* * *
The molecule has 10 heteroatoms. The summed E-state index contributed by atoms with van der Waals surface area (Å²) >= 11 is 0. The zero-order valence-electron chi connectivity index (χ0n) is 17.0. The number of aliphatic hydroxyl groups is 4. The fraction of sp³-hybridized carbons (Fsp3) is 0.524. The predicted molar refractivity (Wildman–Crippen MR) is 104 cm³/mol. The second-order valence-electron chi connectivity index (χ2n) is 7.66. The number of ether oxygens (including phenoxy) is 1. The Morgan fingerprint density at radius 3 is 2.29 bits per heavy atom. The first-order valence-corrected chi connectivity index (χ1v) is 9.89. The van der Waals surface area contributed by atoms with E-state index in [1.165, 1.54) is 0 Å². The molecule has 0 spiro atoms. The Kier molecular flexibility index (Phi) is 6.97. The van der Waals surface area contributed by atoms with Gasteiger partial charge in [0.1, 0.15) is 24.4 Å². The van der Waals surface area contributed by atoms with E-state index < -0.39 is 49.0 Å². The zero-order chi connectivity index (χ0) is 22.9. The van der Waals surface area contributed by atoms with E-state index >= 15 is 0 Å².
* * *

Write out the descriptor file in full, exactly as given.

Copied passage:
The molecule has 10 heteroatoms. The summed E-state index contributed by atoms with van der Waals surface area (Å²) >= 11 is 0. The zero-order valence-electron chi connectivity index (χ0n) is 17.0. The number of aliphatic hydroxyl groups is 4. The fraction of sp³-hybridized carbons (Fsp3) is 0.524. The predicted molar refractivity (Wildman–Crippen MR) is 104 cm³/mol. The second-order valence-electron chi connectivity index (χ2n) is 7.66. The number of ether oxygens (including phenoxy) is 1. The Morgan fingerprint density at radius 3 is 2.29 bits per heavy atom. The first-order valence-corrected chi connectivity index (χ1v) is 9.89. The van der Waals surface area contributed by atoms with E-state index in [1.165, 1.54) is 0 Å². The molecule has 0 spiro atoms. The Kier molecular flexibility index (Phi) is 6.97. The van der Waals surface area contributed by atoms with Gasteiger partial charge in [0.1, 0.15) is 24.4 Å². The van der Waals surface area contributed by atoms with E-state index < -0.39 is 49.0 Å². The zero-order chi connectivity index (χ0) is 22.9. The van der Waals surface area contributed by atoms with E-state index >= 15 is 0 Å².